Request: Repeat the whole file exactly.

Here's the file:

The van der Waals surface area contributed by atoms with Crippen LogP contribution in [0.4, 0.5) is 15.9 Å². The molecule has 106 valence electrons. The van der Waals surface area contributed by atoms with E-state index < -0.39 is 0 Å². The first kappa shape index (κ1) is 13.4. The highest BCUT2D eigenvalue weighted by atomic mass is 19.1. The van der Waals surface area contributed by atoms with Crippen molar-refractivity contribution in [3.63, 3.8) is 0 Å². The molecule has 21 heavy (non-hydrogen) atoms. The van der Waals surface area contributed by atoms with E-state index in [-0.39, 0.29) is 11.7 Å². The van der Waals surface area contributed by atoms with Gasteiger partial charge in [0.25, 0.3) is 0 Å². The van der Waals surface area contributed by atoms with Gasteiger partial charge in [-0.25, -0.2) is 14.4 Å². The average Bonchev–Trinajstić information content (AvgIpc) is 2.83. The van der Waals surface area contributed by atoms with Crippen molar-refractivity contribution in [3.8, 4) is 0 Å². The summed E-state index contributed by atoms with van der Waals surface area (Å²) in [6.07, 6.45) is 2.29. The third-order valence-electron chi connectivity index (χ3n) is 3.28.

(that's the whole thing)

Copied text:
The van der Waals surface area contributed by atoms with Crippen LogP contribution in [0.4, 0.5) is 15.9 Å². The molecule has 106 valence electrons. The van der Waals surface area contributed by atoms with E-state index < -0.39 is 0 Å². The first kappa shape index (κ1) is 13.4. The highest BCUT2D eigenvalue weighted by atomic mass is 19.1. The van der Waals surface area contributed by atoms with Crippen molar-refractivity contribution in [3.63, 3.8) is 0 Å². The molecule has 21 heavy (non-hydrogen) atoms. The van der Waals surface area contributed by atoms with E-state index in [-0.39, 0.29) is 11.7 Å². The van der Waals surface area contributed by atoms with Gasteiger partial charge in [0.25, 0.3) is 0 Å². The van der Waals surface area contributed by atoms with Gasteiger partial charge in [-0.25, -0.2) is 14.4 Å². The average Bonchev–Trinajstić information content (AvgIpc) is 2.83. The van der Waals surface area contributed by atoms with Crippen molar-refractivity contribution in [3.8, 4) is 0 Å². The summed E-state index contributed by atoms with van der Waals surface area (Å²) in [6.07, 6.45) is 2.29. The third-order valence-electron chi connectivity index (χ3n) is 3.28.